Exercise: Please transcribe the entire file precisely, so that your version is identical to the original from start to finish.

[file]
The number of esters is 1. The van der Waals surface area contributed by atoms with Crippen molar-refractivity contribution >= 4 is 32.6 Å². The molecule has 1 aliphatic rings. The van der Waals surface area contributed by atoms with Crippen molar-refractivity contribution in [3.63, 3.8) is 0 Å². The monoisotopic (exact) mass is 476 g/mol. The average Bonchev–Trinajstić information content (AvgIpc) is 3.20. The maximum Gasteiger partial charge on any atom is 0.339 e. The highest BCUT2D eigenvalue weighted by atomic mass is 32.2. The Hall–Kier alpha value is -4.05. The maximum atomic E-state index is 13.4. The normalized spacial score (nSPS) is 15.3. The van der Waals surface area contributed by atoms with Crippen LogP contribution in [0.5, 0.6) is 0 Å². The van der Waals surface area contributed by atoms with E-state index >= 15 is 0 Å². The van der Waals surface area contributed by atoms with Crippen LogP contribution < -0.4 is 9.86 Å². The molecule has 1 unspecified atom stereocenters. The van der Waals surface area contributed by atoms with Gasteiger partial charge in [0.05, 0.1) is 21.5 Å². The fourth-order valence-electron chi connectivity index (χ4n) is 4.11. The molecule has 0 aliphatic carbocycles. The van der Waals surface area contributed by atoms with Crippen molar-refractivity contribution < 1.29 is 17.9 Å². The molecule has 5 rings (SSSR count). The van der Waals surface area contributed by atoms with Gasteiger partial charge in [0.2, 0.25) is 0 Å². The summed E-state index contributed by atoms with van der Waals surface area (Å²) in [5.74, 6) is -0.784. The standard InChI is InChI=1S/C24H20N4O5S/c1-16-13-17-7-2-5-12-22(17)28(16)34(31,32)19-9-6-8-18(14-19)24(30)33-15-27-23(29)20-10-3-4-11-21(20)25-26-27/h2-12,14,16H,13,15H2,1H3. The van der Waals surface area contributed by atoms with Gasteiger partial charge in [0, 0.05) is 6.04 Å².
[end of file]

The number of esters is 1. The van der Waals surface area contributed by atoms with Crippen molar-refractivity contribution >= 4 is 32.6 Å². The molecule has 1 aliphatic rings. The van der Waals surface area contributed by atoms with Crippen molar-refractivity contribution in [3.63, 3.8) is 0 Å². The monoisotopic (exact) mass is 476 g/mol. The average Bonchev–Trinajstić information content (AvgIpc) is 3.20. The maximum Gasteiger partial charge on any atom is 0.339 e. The highest BCUT2D eigenvalue weighted by atomic mass is 32.2. The Hall–Kier alpha value is -4.05. The maximum atomic E-state index is 13.4. The normalized spacial score (nSPS) is 15.3. The van der Waals surface area contributed by atoms with Crippen LogP contribution in [0.5, 0.6) is 0 Å². The van der Waals surface area contributed by atoms with E-state index >= 15 is 0 Å². The van der Waals surface area contributed by atoms with Crippen LogP contribution < -0.4 is 9.86 Å². The molecule has 1 unspecified atom stereocenters. The van der Waals surface area contributed by atoms with Gasteiger partial charge in [0.05, 0.1) is 21.5 Å². The fourth-order valence-electron chi connectivity index (χ4n) is 4.11. The molecule has 0 aliphatic carbocycles. The van der Waals surface area contributed by atoms with Crippen molar-refractivity contribution < 1.29 is 17.9 Å². The molecule has 5 rings (SSSR count). The van der Waals surface area contributed by atoms with Gasteiger partial charge in [0.2, 0.25) is 0 Å². The summed E-state index contributed by atoms with van der Waals surface area (Å²) in [5.74, 6) is -0.784. The standard InChI is InChI=1S/C24H20N4O5S/c1-16-13-17-7-2-5-12-22(17)28(16)34(31,32)19-9-6-8-18(14-19)24(30)33-15-27-23(29)20-10-3-4-11-21(20)25-26-27/h2-12,14,16H,13,15H2,1H3. The van der Waals surface area contributed by atoms with Gasteiger partial charge in [0, 0.05) is 6.04 Å².